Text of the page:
# How to interpolate a sequence?

I have an infinite sequence (see the graphic) which I want to interpolate with an analytic function. Polynomial interpolation fails due to Runge phenomenon.

What else can I do?

-
It depends greatly on your infinite sequence. What is the infinite sequence you have? – J. M. Jul 30 '11 at 4:26
How would you use a polynomial to interpolate an infinite sequence? If you could settle for a mere $C^\infty$ function, you could use a convolution of your function with a bump function. – Samuel Jul 30 '11 at 4:35
Whatever else you do, it seems you should start out with an ansatz $f(x)=-g(x)\cos\pi x$ and interpolate $g$. That is if you mean "analytic" in the technical sense of the word -- if you're just looking for an expression in closed form, you could use $a_n=(-1)^{n-1}b_n$ and then interpolate $b_n$. – joriki Jul 30 '11 at 5:15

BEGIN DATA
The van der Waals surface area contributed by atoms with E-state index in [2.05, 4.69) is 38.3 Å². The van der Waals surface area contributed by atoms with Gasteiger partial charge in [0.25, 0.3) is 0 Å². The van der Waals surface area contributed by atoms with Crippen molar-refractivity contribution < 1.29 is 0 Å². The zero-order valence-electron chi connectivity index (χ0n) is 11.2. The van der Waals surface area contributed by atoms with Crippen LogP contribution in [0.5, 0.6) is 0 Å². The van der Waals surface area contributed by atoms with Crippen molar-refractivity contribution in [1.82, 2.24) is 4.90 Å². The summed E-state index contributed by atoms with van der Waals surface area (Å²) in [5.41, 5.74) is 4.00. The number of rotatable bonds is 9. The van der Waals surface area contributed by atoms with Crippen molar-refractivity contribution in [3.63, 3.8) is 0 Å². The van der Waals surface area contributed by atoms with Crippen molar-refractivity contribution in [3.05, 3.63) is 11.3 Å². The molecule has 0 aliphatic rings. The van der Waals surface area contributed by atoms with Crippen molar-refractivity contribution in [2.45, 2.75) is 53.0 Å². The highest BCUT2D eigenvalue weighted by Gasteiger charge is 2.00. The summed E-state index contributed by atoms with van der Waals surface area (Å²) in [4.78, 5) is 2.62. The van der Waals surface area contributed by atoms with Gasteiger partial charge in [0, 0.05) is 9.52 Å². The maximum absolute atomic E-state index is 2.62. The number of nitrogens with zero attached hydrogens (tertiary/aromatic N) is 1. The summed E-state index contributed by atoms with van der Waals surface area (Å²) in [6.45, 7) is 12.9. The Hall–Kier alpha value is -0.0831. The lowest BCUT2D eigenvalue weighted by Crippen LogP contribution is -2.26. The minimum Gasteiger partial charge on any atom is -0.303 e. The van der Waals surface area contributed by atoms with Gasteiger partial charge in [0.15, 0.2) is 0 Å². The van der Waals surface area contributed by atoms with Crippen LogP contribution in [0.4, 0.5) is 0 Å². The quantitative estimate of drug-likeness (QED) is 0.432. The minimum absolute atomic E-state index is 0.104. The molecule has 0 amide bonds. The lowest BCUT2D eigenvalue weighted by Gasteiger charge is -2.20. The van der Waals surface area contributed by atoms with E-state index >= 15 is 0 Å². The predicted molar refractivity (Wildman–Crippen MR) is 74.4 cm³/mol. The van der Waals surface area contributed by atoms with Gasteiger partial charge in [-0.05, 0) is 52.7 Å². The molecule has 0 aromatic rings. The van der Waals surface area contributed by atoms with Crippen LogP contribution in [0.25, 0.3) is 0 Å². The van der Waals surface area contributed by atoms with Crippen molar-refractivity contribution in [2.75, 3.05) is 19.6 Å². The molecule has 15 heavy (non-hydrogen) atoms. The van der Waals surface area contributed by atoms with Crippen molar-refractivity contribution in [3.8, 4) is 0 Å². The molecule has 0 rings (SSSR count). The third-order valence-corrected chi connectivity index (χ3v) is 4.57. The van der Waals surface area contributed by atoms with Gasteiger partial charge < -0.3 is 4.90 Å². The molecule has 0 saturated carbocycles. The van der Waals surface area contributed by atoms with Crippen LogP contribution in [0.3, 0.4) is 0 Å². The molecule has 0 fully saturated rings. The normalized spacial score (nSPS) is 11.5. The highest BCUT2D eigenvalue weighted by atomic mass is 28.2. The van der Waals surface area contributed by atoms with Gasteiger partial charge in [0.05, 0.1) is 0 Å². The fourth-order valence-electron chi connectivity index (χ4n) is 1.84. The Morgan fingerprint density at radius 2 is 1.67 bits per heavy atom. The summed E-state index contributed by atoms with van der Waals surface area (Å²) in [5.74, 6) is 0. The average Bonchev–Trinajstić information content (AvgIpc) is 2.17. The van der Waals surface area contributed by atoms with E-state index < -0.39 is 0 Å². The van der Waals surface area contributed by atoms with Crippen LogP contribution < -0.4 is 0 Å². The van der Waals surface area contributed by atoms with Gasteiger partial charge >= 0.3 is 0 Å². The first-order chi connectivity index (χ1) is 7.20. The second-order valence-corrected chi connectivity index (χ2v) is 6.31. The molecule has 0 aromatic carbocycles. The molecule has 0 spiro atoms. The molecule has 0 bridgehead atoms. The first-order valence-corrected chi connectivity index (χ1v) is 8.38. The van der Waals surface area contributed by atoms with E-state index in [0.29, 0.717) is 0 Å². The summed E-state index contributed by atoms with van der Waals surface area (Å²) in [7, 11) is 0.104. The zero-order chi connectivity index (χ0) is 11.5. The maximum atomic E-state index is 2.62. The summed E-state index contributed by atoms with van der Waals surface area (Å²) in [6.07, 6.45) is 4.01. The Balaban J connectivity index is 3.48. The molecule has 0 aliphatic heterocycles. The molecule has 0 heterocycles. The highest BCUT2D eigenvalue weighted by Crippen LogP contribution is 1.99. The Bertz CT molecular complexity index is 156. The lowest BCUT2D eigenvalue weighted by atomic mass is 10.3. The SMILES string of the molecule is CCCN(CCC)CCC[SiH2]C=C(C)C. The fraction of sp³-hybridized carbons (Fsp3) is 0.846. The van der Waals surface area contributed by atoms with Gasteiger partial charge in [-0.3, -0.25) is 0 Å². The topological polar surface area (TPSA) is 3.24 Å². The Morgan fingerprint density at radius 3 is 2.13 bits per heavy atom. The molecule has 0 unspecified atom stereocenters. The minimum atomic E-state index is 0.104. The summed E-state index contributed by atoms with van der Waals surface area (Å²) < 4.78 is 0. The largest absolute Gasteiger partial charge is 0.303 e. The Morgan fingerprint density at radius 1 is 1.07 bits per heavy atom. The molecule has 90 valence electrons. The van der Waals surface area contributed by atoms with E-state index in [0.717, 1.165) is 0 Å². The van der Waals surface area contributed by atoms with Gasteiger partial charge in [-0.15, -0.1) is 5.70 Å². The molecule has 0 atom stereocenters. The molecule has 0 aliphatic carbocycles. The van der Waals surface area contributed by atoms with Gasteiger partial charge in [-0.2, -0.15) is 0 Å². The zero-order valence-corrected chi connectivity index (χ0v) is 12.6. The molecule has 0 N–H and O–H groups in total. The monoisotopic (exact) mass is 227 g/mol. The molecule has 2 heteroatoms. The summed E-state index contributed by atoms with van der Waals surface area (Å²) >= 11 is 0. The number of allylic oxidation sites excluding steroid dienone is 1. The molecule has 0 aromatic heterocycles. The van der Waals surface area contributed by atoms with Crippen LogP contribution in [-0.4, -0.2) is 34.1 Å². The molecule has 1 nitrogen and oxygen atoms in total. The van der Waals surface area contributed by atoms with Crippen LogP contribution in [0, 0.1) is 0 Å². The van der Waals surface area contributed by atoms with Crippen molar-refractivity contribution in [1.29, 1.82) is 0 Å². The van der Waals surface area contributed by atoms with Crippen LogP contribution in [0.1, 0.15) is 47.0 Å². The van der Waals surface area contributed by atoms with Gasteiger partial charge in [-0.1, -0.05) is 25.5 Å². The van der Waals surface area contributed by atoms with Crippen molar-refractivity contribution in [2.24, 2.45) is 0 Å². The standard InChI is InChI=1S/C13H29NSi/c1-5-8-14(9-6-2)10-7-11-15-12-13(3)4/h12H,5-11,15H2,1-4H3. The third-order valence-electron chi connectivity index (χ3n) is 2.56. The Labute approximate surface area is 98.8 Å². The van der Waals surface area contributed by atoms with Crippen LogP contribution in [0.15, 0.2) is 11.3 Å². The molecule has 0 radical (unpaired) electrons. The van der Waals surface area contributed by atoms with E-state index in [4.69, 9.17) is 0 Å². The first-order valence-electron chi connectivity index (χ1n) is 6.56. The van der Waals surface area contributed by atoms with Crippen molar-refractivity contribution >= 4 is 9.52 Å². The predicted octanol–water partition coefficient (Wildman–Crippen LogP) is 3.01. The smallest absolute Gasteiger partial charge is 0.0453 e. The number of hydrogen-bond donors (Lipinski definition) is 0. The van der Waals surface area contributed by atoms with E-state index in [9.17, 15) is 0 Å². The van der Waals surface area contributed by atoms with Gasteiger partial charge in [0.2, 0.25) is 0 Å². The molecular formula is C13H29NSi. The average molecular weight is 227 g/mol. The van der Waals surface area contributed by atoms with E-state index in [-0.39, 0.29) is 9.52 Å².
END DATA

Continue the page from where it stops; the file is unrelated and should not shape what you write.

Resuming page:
What about a complex function? I could imagine, that the given points are on some conic with hyperbolic decreasing circumference. (so that a curve spirals around the x-axis using the z-axis as well). If you could provide some (more!) data I could play a bit... – Gottfried Helms Jul 30 '11 at 8:19
With that imagination of a conic I meant the following. Express a sequence of complex values $z_k$ by your y-values (using a sequential index k=1,2,3,... ) as $z_k=abs(y_k)*\exp(i*\pi*x_k)$ and try to find a logarithmic or exponential interpretation for $abs(y_k)$ in terms of k. – Gottfried Helms Jul 30 '11 at 8:56